CBD Products, Hemp, and 3D Printing

By on June 5th, 2020 in Usage

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Hemp-Derived CBD in Food Products [Source: Cannabis Business Times]

Charles R. Goulding and Preeti Sulibhavi discuss the conjunction of 3D printing and growth in CBD products.

Sales of CBD products have boomed since Senate leader Mitch McConnell inserted a provision in the 2018 farm bill authorizing the growing, production, and sale of hemp-based products. Sen McConnell wanted to give Kentucky growers additional product category alternatives to tobacco.

CBD, the non-psychoactive ingredient component of cannabis, is an effective treatment for a wide variety of serious medical conditions. Hemp production in the U.S. has quickly become a large business segment that requires a substantial amount of processing equipment. Cowan & Co, the investment bank, has estimated total market sales of $15 billion by 2025, and a recent Forbes article referenced research estimating $20 billion in sales by 2024. The rate of sales growth has increased during the COVID-19 crisis.

The various equipment categories have many underlying components suitable for 3D printing. In fact, hemp is also used for 3D printing filaments. The specialized product equipment categories include plant material baggers, sophisticated extraction systems, evaporators, dryers, bucking machines (debudding), trimmers, conveyors, vessels, packaging, safety inspection, spray wash, sensors, microbial testing, and decorticating machines.

The equipment also includes pumps and filters, which are long-standing 3D printed products. As hemp processing quickly grows from a cottage business to an industrial scale, new equipment will be necessary if becoming multi-functional and the process is being automated.

We anticipate seeing the introduction of more vision-based machine learning and robotics. The recent Los Angeles, California fire at a large processor that injured 12 firefighters has drawn national attention to hemp processing risks. The increased scrutiny will require the industry to step-up to inflammable and explosion-proof equipment while also meeting social distancing requirements.

R&D tax credit incentives are available to new and improved hemp products and processes.

3D Printed Parts with manufactured parts
Marijuana vs. Hemp [Source: Forbes]

The Research & Development Tax Credit

Enacted in 1981, the now permanent Federal Research and Development (R&D) Tax Credit allows a credit that typically ranges from 4%-7% of eligible spending for new and improved products and processes. Qualified research must meet the following four criteria:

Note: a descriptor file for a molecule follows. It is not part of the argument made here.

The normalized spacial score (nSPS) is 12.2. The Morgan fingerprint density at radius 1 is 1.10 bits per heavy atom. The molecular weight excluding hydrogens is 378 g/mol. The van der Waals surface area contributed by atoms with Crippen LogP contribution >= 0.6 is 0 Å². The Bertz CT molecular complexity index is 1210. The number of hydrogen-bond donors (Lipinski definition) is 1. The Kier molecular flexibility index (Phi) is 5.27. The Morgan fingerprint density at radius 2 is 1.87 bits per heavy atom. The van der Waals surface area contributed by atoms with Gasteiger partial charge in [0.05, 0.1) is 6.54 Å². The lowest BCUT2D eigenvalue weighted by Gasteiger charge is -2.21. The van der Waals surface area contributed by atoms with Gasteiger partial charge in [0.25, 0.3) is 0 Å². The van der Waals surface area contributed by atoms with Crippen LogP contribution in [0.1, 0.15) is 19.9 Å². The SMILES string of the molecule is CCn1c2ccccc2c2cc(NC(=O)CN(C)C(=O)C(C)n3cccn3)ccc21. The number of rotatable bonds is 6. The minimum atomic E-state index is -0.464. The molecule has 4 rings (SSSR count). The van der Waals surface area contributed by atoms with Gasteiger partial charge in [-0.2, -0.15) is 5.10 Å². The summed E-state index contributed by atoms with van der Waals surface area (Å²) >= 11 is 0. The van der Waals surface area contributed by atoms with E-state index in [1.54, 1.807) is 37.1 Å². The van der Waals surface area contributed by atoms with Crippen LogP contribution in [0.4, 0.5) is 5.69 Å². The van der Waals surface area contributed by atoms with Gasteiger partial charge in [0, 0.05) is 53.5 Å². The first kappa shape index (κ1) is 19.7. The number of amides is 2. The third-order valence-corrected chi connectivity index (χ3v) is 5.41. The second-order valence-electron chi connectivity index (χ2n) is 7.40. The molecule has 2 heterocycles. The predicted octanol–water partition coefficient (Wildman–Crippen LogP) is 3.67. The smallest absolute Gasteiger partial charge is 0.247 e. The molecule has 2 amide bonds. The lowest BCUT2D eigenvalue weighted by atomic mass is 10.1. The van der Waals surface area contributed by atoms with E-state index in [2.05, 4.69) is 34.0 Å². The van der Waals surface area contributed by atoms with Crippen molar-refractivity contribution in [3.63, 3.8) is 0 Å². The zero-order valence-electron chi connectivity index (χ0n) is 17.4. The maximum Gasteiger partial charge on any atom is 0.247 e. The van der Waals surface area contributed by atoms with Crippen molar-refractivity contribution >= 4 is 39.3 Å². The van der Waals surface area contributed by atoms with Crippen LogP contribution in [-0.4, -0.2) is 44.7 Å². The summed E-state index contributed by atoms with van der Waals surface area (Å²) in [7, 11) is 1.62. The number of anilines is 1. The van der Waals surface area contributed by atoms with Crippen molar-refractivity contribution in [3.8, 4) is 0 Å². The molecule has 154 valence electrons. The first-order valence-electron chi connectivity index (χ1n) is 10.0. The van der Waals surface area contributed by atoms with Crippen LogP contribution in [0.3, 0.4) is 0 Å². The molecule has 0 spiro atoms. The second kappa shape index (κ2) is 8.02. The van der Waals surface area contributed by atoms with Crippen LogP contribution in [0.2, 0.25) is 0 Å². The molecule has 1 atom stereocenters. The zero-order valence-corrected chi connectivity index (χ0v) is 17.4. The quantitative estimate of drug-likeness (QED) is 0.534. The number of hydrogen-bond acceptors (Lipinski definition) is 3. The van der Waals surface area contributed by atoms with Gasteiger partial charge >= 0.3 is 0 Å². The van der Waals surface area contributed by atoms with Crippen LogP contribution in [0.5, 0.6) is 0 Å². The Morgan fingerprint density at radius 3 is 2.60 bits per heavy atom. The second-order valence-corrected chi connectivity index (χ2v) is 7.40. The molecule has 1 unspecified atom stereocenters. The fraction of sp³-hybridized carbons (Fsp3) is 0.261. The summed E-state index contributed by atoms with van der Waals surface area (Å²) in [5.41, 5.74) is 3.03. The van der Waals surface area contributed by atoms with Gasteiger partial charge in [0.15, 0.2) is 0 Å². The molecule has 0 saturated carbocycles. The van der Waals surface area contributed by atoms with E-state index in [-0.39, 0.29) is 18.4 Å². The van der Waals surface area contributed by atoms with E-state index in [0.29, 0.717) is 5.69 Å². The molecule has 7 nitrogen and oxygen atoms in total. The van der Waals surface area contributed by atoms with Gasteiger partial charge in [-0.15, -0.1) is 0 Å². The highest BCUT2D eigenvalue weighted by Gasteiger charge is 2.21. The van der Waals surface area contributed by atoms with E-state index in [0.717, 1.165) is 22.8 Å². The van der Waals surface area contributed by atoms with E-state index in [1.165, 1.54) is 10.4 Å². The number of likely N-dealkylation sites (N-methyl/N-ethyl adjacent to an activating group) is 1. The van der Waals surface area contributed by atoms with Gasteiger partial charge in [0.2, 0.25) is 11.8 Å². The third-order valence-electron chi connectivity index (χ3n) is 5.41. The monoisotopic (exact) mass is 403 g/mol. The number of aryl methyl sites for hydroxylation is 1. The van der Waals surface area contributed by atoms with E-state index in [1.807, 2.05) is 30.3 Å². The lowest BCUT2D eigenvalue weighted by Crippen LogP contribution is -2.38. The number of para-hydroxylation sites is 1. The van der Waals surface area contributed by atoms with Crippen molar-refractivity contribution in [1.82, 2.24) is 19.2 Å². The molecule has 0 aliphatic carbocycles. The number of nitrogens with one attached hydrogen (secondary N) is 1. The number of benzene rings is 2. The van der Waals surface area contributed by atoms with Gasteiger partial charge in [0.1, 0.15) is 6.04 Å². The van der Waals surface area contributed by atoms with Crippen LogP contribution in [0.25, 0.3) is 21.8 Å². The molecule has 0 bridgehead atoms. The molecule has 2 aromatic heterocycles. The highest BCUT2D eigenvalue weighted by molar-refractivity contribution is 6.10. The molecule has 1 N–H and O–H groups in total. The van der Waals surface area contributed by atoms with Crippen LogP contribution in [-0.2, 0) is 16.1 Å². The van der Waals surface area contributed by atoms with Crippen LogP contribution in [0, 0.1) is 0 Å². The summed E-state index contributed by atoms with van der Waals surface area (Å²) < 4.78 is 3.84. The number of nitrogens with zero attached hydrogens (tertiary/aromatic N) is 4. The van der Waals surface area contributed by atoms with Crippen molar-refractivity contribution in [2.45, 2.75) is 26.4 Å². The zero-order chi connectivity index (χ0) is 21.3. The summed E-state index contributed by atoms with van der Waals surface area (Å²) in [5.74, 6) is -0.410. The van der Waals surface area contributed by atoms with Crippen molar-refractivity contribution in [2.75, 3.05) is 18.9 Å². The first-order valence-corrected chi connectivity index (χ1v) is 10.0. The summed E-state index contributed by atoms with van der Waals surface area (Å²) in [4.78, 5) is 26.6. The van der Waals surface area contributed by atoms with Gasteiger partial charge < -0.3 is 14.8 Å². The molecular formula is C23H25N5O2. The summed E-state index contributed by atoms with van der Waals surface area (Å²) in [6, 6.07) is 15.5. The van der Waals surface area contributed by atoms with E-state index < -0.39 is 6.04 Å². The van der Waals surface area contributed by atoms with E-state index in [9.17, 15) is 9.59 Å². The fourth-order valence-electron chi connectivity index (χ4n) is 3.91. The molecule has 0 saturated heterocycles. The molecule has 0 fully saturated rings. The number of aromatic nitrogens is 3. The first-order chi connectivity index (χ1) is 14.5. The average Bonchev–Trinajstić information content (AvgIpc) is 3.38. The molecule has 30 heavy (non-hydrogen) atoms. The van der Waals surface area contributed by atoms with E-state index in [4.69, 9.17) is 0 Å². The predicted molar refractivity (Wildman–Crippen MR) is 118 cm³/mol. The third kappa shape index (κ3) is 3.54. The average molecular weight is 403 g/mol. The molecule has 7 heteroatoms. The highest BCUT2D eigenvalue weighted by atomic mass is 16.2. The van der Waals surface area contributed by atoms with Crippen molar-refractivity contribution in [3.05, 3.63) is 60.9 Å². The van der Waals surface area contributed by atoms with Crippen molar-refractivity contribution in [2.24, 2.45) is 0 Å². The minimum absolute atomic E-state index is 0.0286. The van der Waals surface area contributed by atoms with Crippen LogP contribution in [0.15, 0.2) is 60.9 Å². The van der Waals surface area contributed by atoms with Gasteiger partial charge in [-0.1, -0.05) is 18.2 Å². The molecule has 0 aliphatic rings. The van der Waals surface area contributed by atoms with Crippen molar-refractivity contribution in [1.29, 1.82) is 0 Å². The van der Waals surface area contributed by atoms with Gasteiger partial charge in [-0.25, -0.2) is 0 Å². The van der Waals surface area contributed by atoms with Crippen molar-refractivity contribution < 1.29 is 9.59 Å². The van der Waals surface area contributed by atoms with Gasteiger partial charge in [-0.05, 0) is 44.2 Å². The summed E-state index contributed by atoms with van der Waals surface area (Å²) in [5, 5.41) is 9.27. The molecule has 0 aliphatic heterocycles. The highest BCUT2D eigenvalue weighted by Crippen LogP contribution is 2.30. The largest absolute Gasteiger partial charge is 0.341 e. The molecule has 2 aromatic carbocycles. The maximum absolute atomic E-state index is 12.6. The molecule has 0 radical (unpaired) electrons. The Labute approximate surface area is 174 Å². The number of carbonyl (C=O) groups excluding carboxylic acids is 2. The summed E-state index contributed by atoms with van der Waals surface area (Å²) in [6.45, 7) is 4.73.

• Must be technological in nature
  • Must be a component of the taxpayer’s business
  • Must represent R&D in the experimental sense and generally includes all such costs related to the development or improvement of a product or process
  • Must eliminate uncertainty through a process of experimentation that considers one or more alternatives

Eligible costs include US employee wages, cost of supplies consumed in the R&D process, cost of pre-production testing, US contract research expenses, and certain costs associated with developing a patent.

On December 18, 2015, President Obama signed the PATH Act, making the R&D Tax Credit permanent. Beginning in 2016, the R&D credit has been used to offset Alternative Minimum Tax for companies with revenue below $50MM, and startup businesses can obtain up to $250,000 per year in cash rebates applied directly toward payroll taxes.

Growing the Business

It is unusual for a major business segment to so quickly emerge and the 3D printing industry needs to be part of this business growth.

By Charles Goulding

Charles Goulding is the Founder and President of R&D Tax Savers, a New York-based firm dedicated to providing clients with quality R&D tax credits available to them. 3D printing carries business implications for companies working in the industry, for which R&D tax credits may be applicable.